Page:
Patrolman Fred A. Babcock, Jr.

Patrolman Fred A. Babcock, Jr.

Richfield Department of Public Safety, Minnesota

End of Watch Saturday, June 4, 1949

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Fred A. Babcock, Jr.

Patrolman Fred Babcock was shot and killed after he and his partner responded to a burglary call at a grocery store at 76th and Lyndale Avenue South at 2:20 a.m. His partner got out of the patrol car and Patrolman Babcock continued to drive around the business. He located the getaway car but when he ordered the men out of it one opened fire with a .30-caliber rifle, fatally wounding him.

Three men fled in the stolen car. Another fled on foot. With the use of bloodhounds he was captured a few hours later. The next morning a police officer stopped the suspects, including Patrolman Babcock's killer, on U S 10 as they were coming through Mandan, North Dakota. Just after the officer radioed for help, a strangers voice said, "everything is under control". Officers arrived on the scene to find the getaway car but the officer and his patrol car were gone.

The suspects had abducted the officer and forced him to drive them south into South Dakota where the red lights and police police decals were removed. That night they stopped near Laurel, Nebraska, let the officer go, and continued on south. They abandoned the police car and took another car after forcing the 16-year-old driver out. As the sun came up and search planes filled the sky they stopped at a farmhouse and took a couple hostage. After the couple provided food and coffee one decided to stay and give himself up. The other two, one his brother, also the killer, left as it got dark. Near Marysville, Kansas, just over the Nebraska state line, they encountered a washed-out bridge and plunged into a creek. Injured, wet, and cold they walked to a nearby farmhouse and asked the owner for help. The owner was the local sheriff's brother. The two soon found themselves surrounded by deputies.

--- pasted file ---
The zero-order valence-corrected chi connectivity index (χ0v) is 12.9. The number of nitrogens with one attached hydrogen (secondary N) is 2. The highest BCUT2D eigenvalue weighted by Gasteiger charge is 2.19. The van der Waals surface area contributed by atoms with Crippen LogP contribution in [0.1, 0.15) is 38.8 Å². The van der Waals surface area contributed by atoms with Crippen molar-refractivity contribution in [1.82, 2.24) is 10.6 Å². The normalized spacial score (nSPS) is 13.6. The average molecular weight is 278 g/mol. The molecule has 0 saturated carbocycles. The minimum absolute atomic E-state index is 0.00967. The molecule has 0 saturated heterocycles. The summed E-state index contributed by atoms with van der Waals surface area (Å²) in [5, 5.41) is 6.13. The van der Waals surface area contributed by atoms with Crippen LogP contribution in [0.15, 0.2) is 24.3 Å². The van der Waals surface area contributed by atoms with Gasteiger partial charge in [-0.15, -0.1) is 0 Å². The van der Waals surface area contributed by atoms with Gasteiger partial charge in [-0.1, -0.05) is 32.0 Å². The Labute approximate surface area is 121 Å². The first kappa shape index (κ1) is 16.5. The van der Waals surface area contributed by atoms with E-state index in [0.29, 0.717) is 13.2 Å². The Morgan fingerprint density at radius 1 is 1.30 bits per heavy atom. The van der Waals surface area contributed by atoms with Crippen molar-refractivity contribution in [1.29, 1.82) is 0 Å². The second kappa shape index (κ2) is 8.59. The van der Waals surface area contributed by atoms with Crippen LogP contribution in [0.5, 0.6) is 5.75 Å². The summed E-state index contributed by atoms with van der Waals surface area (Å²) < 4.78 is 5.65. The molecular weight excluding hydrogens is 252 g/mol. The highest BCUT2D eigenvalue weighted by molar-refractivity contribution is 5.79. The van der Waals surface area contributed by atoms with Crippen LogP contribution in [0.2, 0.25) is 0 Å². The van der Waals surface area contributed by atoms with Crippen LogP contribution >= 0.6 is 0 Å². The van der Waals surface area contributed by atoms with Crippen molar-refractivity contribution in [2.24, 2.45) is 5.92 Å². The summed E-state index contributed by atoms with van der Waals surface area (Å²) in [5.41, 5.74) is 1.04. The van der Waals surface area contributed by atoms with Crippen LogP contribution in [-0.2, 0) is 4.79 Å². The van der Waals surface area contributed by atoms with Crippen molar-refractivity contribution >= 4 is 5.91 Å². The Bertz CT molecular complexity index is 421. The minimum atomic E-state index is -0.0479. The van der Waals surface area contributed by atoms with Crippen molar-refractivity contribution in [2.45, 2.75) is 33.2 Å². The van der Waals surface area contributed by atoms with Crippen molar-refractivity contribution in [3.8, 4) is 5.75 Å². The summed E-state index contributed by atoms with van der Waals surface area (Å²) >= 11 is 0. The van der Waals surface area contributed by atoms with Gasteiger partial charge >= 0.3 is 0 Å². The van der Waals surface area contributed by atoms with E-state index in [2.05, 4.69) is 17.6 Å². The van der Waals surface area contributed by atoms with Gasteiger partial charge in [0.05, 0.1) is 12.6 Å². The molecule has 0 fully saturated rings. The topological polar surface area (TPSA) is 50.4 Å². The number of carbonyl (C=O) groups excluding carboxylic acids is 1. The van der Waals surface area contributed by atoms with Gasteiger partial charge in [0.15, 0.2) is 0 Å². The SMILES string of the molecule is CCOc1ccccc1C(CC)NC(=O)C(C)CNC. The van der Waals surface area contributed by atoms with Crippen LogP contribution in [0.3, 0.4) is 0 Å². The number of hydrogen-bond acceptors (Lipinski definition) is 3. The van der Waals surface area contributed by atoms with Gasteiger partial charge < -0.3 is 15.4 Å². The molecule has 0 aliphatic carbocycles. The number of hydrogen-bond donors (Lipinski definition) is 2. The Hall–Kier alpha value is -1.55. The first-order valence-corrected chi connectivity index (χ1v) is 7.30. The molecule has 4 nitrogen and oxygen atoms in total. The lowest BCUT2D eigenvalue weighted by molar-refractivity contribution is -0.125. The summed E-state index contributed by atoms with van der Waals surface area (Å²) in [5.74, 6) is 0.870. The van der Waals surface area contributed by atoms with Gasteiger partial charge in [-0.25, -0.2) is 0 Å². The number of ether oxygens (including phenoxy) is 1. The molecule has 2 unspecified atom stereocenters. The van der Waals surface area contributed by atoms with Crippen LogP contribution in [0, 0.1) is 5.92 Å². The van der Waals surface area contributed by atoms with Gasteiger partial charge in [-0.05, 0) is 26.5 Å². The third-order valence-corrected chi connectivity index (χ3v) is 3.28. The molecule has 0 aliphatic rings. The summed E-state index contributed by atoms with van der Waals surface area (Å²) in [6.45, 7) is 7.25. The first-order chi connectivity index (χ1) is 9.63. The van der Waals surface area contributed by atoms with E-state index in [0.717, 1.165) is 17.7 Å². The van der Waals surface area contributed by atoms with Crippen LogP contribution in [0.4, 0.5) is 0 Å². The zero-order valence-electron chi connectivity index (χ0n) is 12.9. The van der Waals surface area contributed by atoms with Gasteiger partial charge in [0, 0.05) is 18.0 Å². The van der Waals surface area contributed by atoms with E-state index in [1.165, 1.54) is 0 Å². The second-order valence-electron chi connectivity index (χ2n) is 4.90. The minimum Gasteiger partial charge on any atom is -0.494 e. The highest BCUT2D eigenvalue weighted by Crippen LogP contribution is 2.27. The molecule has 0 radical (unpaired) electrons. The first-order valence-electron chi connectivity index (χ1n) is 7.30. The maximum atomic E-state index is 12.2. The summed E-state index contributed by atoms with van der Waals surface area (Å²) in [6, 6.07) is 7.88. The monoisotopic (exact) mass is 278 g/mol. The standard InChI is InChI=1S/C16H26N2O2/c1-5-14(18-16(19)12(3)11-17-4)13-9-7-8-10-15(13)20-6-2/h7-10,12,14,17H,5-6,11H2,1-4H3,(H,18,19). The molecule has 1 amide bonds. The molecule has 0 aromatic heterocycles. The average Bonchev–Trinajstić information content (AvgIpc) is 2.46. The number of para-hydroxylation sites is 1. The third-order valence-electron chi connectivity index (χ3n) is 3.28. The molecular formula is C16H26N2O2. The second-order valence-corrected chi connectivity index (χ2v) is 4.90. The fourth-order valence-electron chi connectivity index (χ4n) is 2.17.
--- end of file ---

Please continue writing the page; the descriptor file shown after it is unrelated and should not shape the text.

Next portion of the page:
Patrolman Babcock's killer, 27, was convicted of kidnapping of the North Dakota officer and served 17 years in federal prisons. In 1966 he was released and transferred to Minnesota's Stillwater Prison to finish a term for burglary he was serving before he escaped and murdered Patrolman Babcock. Shortly after his transfer he was charged with Patrolman Babcock's murder. On August 16, 1966, he was convicted of third degree murder and sentenced to 10 years. His brother, 37, served 15 years in federal prison for kidnapping; released in 1964, he also was convicted of third degree murder and sentenced to seven years. The third suspect in the car when it crashed into the creek, age 20, was sentenced to 10 years in a state reformatory on October 28, 1949. On October 17, 1949, the suspect who ran was convicted of third degree murder, violating his parole, and other unrelated crimes, and sentenced to 140 years.

Patrolman Babcock had served with the agency for one year. He was also a decorated WWII Marine Corps veteran and was honored locally when VFW Post #5555 in Richfield was named after him. He was survived by his wife, daughter, and son.

The mayor of Richfield later declared June 14th "Babcock Memorial Day."


  • Age 26
  • Tour 1 year
  • Badge 10
  • Military Veteran

Incident Details

  • Cause Gunfire
  • Weapon Rifle; .30 caliber
  • Offender Sentenced to 10 years


Most Recent Reflection

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Officer Babcock:
Thanks for your exemplary service to this great nation, as both a Marine and an officer. Your exemplary service to your nation and community should be celebrated by all because of how you lived/served. Thanks for your sacrifice. It sounds like your family is carrying on in an exemplary manner as well.

James Lopey, Assistant Sheriff (Ret)
Washoe County Sheriff's Office (Reno, Nevada)

June 4, 2019

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